Mortgage rates remained unchanged at 2.73% for the second straight week as recent data shows that inflation remains subdued well below the Federal Reserve’s 2.0% core target. Although inflation doesn’t have a direct impact on mortgage rates, rising inflation could lead to higher bond yields. Given that the 10-year Treasury yield is the basis for mortgage rates, this also translates into higher mortgage rates.
Both employment and inflation are expected to pick up later this year. On the jobs front, layoffs continue to drop, a sign that the worst months for the labor market could be behind us. As the COVID-19 vaccine becomes available to more Americans and the latest stimulus package is on track to arrive sometime soon, the re-opening of businesses will likely put upward pressure to prices. Therefore, mortgage rates will also rise, but only slightly. NAR is forecasting the 30-year mortgage rate to average 3.0% for the first half of 2021.
In the meantime, the Census recently estimated that nearly 2.3 million people moved during the pandemic because they wanted to buy a home instead of renting. This is an increase of 350,000 movers compared to a year earlier. As demand for rental homes seems to be falling off, rents are rising at a slower pace, according to the latest CPI release. Indeed, the current ultra-low mortgage rates make homebuying more attractive to renters. NAR estimates that 42% of renters can afford to buy the typical home. Thus, expect homebuying activity to increase further later this year. NAR is forecasting home sales activity to rise around 15% in 2021.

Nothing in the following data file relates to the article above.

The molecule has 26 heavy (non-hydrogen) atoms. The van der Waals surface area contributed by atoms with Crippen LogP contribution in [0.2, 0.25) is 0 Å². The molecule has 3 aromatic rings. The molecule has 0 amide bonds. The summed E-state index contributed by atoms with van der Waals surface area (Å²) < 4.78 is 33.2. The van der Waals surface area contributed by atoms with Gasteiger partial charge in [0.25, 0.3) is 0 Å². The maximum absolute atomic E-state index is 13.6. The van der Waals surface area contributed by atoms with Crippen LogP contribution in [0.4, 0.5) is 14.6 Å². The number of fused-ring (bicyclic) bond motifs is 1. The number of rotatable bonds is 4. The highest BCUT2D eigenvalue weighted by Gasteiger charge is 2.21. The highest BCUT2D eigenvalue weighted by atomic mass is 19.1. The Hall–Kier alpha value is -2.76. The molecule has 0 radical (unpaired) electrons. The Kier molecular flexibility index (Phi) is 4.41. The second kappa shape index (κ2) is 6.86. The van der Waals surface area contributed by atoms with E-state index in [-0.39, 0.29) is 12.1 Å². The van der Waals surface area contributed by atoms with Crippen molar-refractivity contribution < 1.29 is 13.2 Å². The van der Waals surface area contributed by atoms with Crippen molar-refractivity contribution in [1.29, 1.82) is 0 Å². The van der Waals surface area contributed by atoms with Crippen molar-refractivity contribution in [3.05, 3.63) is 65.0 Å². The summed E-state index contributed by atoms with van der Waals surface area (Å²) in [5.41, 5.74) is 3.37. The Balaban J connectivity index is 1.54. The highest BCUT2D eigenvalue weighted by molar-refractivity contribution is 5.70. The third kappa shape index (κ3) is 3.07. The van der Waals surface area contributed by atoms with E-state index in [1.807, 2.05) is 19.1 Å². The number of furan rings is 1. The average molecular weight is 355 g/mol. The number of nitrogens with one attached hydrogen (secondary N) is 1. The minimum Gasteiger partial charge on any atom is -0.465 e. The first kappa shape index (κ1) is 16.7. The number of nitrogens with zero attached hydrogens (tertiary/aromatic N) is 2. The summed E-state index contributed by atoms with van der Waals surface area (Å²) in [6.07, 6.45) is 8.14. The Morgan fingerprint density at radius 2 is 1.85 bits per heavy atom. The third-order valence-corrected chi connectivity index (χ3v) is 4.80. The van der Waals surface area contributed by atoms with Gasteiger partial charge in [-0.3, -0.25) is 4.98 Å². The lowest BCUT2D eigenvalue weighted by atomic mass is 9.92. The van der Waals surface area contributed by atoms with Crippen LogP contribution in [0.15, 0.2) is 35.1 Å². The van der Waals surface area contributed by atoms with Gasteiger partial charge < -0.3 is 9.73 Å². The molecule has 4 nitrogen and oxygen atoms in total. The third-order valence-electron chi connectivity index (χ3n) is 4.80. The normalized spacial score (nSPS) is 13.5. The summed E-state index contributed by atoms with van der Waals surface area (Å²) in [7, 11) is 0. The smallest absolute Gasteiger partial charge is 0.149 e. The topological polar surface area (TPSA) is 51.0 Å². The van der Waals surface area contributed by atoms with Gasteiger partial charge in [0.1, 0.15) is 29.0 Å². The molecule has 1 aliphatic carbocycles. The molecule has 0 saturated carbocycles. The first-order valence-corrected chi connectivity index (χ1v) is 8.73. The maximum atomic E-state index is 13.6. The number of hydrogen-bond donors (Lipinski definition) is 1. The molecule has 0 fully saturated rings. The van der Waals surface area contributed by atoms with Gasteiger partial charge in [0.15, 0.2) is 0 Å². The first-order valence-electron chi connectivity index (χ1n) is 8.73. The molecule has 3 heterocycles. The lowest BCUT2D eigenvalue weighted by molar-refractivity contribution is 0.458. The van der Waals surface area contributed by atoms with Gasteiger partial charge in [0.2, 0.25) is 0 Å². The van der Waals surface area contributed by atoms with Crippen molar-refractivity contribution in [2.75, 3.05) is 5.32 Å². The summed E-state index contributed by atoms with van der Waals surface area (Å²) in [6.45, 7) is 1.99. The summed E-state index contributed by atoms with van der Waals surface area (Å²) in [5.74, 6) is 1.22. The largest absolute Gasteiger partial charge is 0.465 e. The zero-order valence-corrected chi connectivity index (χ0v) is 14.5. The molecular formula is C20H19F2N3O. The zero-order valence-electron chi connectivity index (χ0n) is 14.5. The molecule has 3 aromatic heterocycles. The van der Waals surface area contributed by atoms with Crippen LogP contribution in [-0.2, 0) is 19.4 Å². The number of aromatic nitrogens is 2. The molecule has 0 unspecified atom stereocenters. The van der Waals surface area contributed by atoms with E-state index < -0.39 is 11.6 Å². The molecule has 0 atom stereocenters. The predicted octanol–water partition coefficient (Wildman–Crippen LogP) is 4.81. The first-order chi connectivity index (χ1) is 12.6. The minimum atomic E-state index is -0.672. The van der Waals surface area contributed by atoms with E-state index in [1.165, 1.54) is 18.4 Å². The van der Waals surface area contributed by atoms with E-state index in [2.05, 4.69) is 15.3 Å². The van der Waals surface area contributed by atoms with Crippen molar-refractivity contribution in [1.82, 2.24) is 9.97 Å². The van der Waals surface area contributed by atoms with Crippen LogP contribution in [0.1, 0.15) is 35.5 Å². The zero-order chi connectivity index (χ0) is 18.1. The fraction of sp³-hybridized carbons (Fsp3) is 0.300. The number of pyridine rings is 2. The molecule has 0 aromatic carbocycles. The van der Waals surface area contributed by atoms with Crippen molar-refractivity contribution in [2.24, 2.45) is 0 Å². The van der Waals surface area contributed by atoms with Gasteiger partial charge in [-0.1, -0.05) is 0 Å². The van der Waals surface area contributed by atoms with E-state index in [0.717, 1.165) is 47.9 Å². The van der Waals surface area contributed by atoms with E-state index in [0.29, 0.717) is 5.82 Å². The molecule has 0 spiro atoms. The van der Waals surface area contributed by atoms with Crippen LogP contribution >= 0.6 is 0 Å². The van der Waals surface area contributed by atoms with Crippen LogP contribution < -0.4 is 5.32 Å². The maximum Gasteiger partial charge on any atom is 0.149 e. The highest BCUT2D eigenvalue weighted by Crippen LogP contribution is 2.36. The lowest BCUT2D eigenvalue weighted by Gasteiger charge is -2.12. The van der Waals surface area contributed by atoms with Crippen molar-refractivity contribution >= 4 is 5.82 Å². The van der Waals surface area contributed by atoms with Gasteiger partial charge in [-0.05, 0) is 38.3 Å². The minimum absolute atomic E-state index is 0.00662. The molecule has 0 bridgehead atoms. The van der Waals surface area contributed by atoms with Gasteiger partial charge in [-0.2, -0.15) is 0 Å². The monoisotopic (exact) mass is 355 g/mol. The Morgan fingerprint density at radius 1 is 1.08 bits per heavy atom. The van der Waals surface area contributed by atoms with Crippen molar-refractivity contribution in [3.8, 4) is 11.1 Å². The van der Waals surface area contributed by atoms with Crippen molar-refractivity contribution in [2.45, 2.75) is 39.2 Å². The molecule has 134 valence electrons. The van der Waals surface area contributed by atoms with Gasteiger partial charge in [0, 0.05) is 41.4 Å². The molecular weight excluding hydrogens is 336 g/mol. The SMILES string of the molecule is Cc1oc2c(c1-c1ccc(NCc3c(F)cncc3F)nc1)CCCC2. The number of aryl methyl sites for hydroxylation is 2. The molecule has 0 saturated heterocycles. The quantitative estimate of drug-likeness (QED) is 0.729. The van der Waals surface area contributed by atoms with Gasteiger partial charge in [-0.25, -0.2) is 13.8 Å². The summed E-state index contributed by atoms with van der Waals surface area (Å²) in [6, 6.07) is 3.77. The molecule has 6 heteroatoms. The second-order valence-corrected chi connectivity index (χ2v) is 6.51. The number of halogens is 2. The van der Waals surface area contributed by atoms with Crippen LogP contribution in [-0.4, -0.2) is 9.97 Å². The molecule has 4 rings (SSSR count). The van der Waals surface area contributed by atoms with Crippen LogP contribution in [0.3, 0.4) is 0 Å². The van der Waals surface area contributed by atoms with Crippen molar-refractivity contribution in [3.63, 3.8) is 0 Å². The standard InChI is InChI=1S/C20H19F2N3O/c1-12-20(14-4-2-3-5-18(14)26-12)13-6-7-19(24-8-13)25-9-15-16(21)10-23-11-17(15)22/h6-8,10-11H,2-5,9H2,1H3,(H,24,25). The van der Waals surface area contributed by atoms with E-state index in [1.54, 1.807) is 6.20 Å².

On the supply side, lumber prices continue to soar, creating additional hurdles to homebuilders to deliver more homes to the market. The Producer Price Index (PPI), which tracks the U.S. lumber and other construction material costs, shows that domestic lumber prices increased more than 40% in December compared to April 2020. This commodity is surging against a backdrop of continuing scarce supply amid robust demand for housing and renovations. Meanwhile, record-low borrowing rates exacerbate the effect of demand-supply imbalance on lumber prices as they boost further homebuying and homebuilding activity.